The geolocation feature is of particular importance in Europe, Veenstra said. Currently, emergency services in Europe are not permitted to use geolocation to zero in on a caller's location, meaning it's up to the caller to provide that information.

"If you call the police, the first question they will ask is, 'Where are you?'" Veenstra said. In the United States, in contrast, 911 operators can immediately pinpoint your location when you place an emergency call.

Safelet is hardly the only protection-oriented item out there. The wearable technology market could be worth as much as $5 billion this year, according to some estimates, and so far that market has concentrated mainly on smartwatches and fitness trackers. But now, a new crop of wearables is surfacing, and they’re taking aim at the largely underserved personal safety market.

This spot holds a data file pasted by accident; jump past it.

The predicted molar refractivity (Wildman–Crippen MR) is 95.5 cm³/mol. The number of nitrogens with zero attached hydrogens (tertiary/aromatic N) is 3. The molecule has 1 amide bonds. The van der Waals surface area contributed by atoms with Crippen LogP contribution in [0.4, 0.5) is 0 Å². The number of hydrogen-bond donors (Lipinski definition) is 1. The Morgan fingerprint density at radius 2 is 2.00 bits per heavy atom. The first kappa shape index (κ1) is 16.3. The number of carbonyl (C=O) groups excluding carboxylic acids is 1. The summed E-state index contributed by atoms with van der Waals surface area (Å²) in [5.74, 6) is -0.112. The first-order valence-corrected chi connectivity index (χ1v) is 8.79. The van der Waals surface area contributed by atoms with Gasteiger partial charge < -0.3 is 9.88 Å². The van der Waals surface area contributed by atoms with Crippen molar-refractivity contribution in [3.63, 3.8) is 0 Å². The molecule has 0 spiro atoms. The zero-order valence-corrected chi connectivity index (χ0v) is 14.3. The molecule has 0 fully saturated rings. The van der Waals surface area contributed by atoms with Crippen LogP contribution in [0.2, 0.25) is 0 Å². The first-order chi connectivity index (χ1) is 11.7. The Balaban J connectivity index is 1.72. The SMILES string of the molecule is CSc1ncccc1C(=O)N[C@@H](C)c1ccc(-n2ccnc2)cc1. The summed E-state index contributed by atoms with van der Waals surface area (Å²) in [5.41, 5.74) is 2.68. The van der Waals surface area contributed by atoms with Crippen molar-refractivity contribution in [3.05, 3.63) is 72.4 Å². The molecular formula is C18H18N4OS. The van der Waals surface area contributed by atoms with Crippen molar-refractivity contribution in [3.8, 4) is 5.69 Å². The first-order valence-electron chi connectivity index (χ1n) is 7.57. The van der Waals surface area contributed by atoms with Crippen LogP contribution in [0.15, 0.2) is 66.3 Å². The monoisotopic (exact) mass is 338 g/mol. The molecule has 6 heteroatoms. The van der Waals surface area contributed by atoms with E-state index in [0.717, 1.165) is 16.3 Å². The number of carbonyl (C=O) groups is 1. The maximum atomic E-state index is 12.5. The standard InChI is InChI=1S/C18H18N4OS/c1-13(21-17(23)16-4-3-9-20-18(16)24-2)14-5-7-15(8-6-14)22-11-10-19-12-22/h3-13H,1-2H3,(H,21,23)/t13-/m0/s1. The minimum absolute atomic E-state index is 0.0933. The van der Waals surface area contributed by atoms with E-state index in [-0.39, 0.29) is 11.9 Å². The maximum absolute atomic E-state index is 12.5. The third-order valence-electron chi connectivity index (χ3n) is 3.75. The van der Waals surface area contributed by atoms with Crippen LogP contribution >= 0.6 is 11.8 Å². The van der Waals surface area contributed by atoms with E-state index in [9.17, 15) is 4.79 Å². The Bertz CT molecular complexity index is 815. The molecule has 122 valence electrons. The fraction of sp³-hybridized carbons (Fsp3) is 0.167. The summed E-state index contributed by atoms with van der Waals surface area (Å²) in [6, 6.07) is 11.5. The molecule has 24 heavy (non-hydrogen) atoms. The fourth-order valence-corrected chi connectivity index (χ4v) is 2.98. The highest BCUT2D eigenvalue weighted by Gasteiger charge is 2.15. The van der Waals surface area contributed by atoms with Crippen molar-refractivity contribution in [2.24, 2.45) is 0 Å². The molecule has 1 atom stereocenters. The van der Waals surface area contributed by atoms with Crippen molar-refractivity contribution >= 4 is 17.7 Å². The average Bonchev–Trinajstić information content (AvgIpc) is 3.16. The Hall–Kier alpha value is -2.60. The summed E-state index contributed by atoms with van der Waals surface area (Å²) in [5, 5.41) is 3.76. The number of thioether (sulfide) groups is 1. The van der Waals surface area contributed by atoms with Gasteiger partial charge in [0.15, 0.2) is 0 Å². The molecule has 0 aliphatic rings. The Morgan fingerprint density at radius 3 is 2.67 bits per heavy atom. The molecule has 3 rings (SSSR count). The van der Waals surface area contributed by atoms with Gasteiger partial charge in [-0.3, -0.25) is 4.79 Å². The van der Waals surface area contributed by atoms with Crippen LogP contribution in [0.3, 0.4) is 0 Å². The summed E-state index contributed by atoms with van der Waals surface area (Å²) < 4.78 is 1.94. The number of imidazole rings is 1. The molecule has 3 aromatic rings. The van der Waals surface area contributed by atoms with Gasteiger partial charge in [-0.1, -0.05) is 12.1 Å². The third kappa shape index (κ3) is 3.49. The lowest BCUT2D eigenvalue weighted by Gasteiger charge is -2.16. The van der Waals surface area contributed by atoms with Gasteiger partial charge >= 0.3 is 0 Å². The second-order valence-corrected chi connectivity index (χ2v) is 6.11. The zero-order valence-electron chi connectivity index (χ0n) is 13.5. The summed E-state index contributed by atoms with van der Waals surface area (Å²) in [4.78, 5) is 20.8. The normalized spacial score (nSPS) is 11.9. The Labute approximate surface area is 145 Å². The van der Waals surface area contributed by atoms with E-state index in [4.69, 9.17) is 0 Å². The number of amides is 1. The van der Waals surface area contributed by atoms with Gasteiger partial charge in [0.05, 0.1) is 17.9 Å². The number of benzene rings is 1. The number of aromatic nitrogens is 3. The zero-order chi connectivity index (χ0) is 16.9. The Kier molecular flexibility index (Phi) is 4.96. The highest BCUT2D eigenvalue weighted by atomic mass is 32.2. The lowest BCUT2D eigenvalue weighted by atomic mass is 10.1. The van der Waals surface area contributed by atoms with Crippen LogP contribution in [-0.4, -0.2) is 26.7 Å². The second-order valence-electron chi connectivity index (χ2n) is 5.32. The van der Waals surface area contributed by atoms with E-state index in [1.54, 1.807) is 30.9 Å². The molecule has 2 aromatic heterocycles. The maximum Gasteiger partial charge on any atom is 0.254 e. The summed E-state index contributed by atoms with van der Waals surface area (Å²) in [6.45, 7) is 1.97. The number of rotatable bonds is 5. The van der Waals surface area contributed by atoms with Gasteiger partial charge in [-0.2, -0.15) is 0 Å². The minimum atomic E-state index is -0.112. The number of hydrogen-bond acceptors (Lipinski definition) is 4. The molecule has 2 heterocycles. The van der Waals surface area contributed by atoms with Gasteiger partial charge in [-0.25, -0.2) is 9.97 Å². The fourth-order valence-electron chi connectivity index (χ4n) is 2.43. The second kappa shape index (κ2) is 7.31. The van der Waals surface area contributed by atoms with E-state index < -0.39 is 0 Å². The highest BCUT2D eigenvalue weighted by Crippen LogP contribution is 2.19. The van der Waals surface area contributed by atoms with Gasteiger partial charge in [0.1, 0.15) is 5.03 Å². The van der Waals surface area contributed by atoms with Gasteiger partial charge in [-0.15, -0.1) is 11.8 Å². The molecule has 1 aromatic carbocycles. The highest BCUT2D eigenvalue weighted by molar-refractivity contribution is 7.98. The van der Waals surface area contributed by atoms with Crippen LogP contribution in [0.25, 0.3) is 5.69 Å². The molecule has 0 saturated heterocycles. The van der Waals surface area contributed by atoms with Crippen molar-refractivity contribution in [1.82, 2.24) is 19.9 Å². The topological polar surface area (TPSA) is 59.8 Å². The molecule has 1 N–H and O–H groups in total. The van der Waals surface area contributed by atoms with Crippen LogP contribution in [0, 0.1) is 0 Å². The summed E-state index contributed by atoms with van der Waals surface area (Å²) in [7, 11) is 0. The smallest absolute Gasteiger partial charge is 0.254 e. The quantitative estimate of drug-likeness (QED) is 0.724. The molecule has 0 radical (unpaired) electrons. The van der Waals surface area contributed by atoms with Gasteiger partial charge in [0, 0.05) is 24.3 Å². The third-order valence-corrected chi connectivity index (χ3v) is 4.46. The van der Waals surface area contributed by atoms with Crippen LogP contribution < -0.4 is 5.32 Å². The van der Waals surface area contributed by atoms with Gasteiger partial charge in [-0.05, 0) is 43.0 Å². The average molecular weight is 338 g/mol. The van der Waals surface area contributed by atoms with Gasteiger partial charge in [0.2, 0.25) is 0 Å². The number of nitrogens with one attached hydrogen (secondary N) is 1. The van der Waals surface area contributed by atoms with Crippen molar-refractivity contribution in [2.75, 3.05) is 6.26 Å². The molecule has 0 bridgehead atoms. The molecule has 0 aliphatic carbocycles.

There's First Sign, which offers a $95 hair band or hair clip that use a built-in gyroscope and accelerometer to detect head impacts indicative of physical assault, then activates a microphone that records the incident while the wearer's smartphone puts out a call to the police. There's Cuff and Artemis, two competing lines of connected jewelry pieces that sync with a user's smartphone via Bluetooth to alert police and family members when the wearer encounters danger. There's Bembu, a FitBit-like bracelet currently fundraising on Indiegogo that promises similar safety functions, although its clumsily-executed campaign page doesn't inspire much confidence.